Aliens among us

Posted by Graeme Lyons , Thursday 3 February 2011 11:06

I find it quite galling that an invasive naturalised species is a tick just as much as a nationally rare native is a tick as far as your pan-species list is concerned. How could it be another way? As I have not been that good at keeping a list of the established alien plant species I have seen, I scoured the texts and added nine  vascular plants to my list putting me on 3081. From False Acacia growing on the heathland restoration at Farnham Heath RSPB to Silver Ragwort abounding on the vegetated shingle at Shoreham Harbour. 
This one however was a little more interesting. I found this growing along the banks of the River Rother (West) near Fyning Moor in May 2010. It's Perennial Honesty and gave me a run for my money as it wasn't in any of the books I usually use and didn't look that out of place.  At first I was convinced I had found a huge native crucifer that I had for some reason never once noticed in the books but in the end I found it in an old photographic guide and it was indeed an alien species. I'm certainly not celebrating these plants being part of our flora but as far as your pan-species list is concerned, New Zealand Pygmyweed and Lady's-slipper Orchid both count the same: one! So I better make like Fox Mulder and be a little more vigilant with my alien spotting. Fades out to music from The X-Files...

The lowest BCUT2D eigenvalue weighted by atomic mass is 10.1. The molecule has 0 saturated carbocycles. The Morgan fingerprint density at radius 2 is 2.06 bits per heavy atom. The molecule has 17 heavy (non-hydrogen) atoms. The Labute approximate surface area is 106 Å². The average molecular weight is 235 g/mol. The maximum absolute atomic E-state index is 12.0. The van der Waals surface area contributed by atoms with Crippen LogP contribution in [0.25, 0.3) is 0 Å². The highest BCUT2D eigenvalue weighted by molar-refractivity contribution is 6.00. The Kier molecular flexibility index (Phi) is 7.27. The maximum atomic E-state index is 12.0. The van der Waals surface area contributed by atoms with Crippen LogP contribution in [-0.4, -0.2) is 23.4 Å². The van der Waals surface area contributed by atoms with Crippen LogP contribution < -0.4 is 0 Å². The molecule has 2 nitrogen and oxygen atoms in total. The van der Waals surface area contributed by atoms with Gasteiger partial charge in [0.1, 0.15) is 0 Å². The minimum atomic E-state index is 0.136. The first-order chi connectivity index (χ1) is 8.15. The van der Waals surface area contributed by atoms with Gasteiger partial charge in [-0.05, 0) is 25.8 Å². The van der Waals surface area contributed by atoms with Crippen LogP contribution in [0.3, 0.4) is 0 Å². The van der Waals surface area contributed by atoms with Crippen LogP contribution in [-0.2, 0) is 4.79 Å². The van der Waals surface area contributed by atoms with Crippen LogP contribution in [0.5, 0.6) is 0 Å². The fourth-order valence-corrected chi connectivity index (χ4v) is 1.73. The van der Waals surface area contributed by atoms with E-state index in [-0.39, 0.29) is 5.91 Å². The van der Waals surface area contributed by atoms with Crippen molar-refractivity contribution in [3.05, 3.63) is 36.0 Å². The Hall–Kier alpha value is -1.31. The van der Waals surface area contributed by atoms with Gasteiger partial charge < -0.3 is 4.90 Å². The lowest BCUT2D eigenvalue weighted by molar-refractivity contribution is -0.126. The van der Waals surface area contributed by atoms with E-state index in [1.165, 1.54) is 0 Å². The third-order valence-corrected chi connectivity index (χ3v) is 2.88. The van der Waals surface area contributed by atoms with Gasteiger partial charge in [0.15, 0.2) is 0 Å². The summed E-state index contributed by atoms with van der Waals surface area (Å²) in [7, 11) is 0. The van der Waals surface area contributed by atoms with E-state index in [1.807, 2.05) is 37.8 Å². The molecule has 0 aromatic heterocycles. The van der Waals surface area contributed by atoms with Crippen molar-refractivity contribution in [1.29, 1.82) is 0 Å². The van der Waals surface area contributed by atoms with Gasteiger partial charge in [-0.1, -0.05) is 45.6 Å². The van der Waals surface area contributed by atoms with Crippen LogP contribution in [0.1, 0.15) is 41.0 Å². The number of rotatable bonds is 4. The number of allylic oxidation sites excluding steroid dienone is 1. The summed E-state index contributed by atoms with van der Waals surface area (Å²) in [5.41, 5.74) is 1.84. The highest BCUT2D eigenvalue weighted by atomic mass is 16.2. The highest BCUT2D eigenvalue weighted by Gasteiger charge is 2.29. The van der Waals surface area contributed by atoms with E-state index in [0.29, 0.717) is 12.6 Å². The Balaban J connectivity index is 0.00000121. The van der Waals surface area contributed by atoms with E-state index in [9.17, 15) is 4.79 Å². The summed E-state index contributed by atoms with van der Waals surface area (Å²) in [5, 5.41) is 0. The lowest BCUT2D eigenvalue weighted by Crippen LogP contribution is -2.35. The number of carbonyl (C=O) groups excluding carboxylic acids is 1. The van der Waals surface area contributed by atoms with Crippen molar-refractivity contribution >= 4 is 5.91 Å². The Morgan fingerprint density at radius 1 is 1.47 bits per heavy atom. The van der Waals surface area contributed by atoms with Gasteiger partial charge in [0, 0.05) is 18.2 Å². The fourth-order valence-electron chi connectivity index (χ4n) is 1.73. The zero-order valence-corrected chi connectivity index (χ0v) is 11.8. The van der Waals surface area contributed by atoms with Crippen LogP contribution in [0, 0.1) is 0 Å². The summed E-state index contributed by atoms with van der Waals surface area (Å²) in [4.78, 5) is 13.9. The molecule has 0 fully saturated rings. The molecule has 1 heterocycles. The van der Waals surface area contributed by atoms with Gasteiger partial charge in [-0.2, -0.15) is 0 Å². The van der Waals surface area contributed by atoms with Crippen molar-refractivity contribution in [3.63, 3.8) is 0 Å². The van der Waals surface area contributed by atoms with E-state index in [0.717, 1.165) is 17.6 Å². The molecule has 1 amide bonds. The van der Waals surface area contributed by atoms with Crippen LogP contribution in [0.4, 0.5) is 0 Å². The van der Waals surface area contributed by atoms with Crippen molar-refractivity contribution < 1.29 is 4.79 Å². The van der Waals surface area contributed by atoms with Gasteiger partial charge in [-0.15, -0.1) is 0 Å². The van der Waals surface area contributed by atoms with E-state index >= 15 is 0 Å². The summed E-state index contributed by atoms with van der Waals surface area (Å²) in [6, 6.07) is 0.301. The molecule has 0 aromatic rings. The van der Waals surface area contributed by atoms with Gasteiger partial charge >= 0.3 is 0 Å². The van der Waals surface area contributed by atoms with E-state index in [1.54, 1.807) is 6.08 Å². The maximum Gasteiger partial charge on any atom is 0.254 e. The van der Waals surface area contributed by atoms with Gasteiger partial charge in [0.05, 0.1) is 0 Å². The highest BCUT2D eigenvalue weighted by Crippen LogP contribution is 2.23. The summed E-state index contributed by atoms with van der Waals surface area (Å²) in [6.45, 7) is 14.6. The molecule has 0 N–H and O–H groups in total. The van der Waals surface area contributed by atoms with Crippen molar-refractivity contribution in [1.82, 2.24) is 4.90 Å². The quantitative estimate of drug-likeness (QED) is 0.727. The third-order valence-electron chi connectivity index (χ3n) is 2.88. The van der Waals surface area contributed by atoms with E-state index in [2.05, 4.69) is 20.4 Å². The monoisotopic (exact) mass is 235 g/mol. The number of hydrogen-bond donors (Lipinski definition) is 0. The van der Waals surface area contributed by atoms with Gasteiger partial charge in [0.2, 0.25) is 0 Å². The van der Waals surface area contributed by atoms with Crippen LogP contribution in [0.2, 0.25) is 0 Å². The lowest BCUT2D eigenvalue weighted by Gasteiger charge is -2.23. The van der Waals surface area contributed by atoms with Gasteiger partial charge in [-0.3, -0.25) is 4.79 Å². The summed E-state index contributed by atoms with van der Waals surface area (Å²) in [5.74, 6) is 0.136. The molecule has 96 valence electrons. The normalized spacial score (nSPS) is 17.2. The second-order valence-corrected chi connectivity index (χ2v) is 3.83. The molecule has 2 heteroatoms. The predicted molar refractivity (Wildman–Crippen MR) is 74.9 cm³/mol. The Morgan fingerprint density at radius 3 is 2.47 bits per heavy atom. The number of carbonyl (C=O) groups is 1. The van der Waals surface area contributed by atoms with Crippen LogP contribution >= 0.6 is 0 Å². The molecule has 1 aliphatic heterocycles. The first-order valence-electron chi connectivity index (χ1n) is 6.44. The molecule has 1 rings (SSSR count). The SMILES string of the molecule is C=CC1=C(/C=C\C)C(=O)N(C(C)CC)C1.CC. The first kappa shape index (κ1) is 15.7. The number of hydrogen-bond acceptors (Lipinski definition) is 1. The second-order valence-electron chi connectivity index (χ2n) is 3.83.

2 Response to "Aliens among us"

LauraJ Says:

You could list the alien species with an asterisk, like the records of baseball players on steroids. The problem is, what date do you use as a cutoff? I was enchanted in a grubby suburb of Boston to find stinging nettle brought by English settlers to the New World, but (so I hear) to England by the Romans. And what could be more English than a Red Admiral?

And the wallabys.

I do love the parrots trying to settle in New York and San Francisco. And I just had a beekeeper here in New Hampshire singing the praises of purple loosestrife (lovely, vv invasive, and bad for natives) as a late-season pollen plant. But honeybees are alien here too.

I admire what you are doing and enjoy your posts.

Graeme Lyons Says:

Thanks for the comments. There is certainly a great degree of uncertainty as to what is truely native and what isn't. In the cases I highlight as being 'alien' or 'naturalised', it's usually when there is a clear cut case that this is so (neophytes). As for the archaophytes, that is where much of the uncertainty lies. Interesting stuff!

Glad you are enjoying the blog and thanks for the comments.

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